Vernon Jones, former Democrat lawmaker in Georgia, mulls GOP challenge to Gov. Brian Kemp

'White Liberals have destroyed the black community. Now it's time for the black community to destroy the Liberals,' says Vernon Jones
Georgia Rep. Vernon Jones

Last week, Jody Hice, the four-term Republican congressman from east-central Georgia, announced that he will run to replace incumbent Georgia secretary of state Brad Raffensperger – also a Republican – in 2022. Hice's bid for the job is an attempt to oust the man who Trump loyalists say cut a backroom deal with Stacey Abrams that allowed for the former president's loss in the Peach State, as well as the losses of former Sens. Kelly Loeffler and David Perdue in January.

Like Hice, former state legislator Vernon Jones is mulling a run to replace Republican Gov. Brian Kemp, who Jones (as well as Hice and Trump) says is the man who stood between Trump and winning the Peach State and possibly the Oval Office for a second time.

Last April, Jones became the first state elected Democratic official in Georgia to endorse Donald Trump's reelection bid saying that he supported without hesitation the then-President's handling of the economy, his support for historically black colleges, and his criminal justice reform initiatives. In January, Jones announced he was officially leaving the Democratic Party to become a member of the GOP. 

"White Liberals have destroyed the black community. Now it's time for the black community to destroy the Liberals," Jones said during a recent interview on Just the News AM.

Jones bashed what he perceives to be extreme hypocrisy from state Democrats on a variety of political issues. Discussing the criticism of the recently signed sweeping state-election bill in Georgia, which Democratic activists, including Stacey Abrams, are working hard to brand "Jim Crow 2.0," Jones argues that the Democratic cry of 'racism' against the new bill is actually a way to demean black voters and turn them against one another internally in an effort to keep them tied to one pattern of voting and one political party. 

"The real suppression is how white Democrats are using blacks." He says they claim the new bill "suppressed the black vote, when, in fact, it's protecting the black vote. They're demeaning black people by saying that they can't have an ID, they cannot afford an ID ... you need an ID when you go to the hospital, you need an ID when you get the COVID shot. This has nothing to do with suppressing the black vote.

He goes so far as to compare the actions of the modern Democratic Party to those of slave owners in the Antebellum South. "In the old days, when the slave owners would catch a slave and would take him back to the plantation, he would get a(nother) slave to beat the slave in front of a group of slaves to put that fear in them: 'Do not leave this plantation.' And that's what Democrats are doing. White Democrats are using this technique to keep blacks continuing to vote for them, because they saw with President Trump many blacks start to leave the Democratic Party."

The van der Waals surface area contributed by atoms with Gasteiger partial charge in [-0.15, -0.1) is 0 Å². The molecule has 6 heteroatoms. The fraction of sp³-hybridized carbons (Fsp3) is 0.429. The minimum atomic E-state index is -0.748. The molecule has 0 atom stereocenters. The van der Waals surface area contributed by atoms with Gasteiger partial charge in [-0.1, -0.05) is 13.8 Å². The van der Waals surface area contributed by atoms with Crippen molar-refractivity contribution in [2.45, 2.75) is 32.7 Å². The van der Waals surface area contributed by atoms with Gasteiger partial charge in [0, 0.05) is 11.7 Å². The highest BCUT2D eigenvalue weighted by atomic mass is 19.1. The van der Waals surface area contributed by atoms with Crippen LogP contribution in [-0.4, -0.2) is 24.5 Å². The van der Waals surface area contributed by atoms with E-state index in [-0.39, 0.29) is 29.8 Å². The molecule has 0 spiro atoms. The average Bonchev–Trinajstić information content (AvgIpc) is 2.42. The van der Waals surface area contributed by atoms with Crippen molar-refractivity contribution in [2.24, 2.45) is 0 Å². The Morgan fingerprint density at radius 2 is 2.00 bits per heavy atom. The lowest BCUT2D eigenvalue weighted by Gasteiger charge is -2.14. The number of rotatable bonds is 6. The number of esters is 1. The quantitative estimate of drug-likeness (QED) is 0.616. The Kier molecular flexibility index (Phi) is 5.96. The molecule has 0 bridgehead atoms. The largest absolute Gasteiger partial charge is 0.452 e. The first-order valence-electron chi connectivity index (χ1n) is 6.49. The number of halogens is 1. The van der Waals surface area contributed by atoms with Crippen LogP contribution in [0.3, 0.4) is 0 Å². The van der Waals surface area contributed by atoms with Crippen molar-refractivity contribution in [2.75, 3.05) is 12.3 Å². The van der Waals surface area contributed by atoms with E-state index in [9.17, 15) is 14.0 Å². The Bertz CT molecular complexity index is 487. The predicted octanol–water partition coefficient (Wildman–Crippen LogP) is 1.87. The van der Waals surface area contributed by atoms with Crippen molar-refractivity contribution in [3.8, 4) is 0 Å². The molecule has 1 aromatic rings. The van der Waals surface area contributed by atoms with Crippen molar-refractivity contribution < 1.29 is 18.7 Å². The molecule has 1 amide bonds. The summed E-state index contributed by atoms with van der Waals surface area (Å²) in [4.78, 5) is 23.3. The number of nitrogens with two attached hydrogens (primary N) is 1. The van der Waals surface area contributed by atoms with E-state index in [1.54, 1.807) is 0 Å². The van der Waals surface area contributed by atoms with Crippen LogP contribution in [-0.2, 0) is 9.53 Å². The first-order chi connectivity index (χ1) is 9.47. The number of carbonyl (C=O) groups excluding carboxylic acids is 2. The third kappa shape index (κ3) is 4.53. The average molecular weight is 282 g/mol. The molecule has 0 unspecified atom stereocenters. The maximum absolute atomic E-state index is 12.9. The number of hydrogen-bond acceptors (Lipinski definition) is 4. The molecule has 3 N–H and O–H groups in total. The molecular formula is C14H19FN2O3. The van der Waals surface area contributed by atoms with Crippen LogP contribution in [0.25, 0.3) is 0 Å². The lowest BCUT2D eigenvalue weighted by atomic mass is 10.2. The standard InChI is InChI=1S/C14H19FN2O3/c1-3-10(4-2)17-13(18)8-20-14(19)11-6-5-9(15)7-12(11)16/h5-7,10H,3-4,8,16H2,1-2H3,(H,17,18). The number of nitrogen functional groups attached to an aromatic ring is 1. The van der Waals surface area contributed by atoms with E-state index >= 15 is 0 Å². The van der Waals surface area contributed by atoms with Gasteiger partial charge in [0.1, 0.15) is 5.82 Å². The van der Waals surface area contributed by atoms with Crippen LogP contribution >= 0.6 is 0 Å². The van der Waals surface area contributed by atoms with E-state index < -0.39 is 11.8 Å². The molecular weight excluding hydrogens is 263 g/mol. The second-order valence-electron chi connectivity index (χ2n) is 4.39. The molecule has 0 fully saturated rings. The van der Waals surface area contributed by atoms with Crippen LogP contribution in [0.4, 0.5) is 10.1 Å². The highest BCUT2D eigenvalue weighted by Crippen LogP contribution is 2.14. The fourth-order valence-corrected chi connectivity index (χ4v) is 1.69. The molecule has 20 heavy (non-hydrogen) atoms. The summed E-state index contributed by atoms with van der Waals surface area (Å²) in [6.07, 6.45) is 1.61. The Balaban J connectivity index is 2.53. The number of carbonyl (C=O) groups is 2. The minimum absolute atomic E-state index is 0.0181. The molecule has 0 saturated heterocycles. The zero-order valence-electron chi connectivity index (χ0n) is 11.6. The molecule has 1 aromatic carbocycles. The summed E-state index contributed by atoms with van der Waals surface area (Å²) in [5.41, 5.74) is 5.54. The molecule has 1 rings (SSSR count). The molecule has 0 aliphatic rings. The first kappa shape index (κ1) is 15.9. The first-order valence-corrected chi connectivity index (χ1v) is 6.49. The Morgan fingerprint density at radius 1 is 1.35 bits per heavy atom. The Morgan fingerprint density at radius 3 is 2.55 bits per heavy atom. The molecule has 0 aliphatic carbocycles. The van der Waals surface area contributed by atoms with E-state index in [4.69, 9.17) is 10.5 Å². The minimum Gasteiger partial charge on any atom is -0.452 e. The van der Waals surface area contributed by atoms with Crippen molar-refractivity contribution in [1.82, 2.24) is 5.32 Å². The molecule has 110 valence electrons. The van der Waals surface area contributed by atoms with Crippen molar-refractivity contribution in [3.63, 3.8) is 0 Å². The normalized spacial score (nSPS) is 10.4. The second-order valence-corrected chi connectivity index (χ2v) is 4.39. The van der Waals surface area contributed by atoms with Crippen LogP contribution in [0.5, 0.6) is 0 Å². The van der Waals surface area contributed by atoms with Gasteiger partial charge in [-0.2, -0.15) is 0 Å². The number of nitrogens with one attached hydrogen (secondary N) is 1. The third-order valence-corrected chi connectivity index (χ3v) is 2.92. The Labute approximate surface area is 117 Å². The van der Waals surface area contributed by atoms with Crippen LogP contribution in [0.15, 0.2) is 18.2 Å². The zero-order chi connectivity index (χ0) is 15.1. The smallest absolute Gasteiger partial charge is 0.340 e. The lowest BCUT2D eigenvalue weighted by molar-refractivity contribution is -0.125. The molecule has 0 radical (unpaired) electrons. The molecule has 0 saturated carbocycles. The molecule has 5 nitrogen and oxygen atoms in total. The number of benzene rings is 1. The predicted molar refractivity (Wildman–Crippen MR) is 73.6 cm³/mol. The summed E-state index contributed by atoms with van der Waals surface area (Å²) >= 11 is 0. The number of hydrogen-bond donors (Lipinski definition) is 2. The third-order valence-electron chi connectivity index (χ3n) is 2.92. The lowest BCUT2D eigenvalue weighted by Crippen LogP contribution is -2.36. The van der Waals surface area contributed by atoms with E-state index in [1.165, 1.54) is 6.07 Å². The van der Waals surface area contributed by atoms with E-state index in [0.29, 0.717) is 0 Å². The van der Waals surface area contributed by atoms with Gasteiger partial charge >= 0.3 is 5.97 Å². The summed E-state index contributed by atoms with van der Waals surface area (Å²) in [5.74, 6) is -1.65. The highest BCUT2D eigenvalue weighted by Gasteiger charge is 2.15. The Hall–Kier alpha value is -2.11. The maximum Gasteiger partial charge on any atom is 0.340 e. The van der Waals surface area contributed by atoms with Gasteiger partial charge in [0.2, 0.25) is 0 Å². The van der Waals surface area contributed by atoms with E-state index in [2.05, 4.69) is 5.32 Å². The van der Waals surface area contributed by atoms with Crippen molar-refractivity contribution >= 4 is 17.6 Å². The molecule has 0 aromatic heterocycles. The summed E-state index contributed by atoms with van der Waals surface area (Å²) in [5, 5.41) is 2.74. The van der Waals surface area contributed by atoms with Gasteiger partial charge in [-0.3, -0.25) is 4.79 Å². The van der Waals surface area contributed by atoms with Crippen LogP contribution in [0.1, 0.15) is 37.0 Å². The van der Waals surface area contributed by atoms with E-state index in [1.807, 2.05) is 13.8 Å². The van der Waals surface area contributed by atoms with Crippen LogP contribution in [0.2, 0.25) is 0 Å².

"I think it's ironic that the Jim Crows are trying to call somebody else a Jim Crow. As you know, the Democratic Party has always been a part of Jim Crow," he continued.

In fact, Jones thinks the new law, signed last Thursday evening by Governor Brian Kemp, arguably doesn't go far enough to protect the voting process in Georgia. "I would love to have seen it go further in terms of our voting system, and what type of system we use that would really restore integrity to our election process." Jones is also deeply critical of what he calls the 'theatrics' of Kemp's signing of the bill. To him, Kemp's efforts are "too little, too late," insofar as he believes they should have come months before, not after, the 2020 election. 

"All this (the bill) came about because our governor failed and our secretary of state failed Georgians. How is it that Stacey Abrams came in and got them, through a backroom deal with the secretary of state, to change what the constitution provides that only General Assembly members can do? ... This is theatrics, not leadership," says Jones, and "I joined the Republican Party not just to be a member, I joined to provide some leadership and show how we can win and protect our values including the Constitution."

For the moment, Jones talks big about how he would govern differently and better than current GOP leadership in Georgia, but has not yet fleshed out his policy plans or ways to strategically implement them in any type of concrete detail. Perhaps, though, he will soon have the opportunity to do just that. Jones is currently spending his days criss-crossing the state, thinking about the potential of seeking higher office – he also recently launched a non-profit called "Waking Up America" aimed at promoting traditional American values "including hard work, independence, and self-respect," according to the organization's website.

He feels strongly that Governor Kemp does not "have what it takes to fight the Left." He says he thinks "it's going to take someone who doesn't mind standing up," and that for these reasons, he fully anticipates a robust pool of primary candidates will challenge the incumbent Republican, including, perhaps, himself. 

He says, "I am seriously evaluating what we're seeing so far. It's been just amazing. Ultimately, I'm going to need to make that decision, and we will be making that decision. But I can tell you this ... Get ready. Someone's gonna 'Feel the Vern.' Someone's gonna 'Get Verned.' I'll tell you that."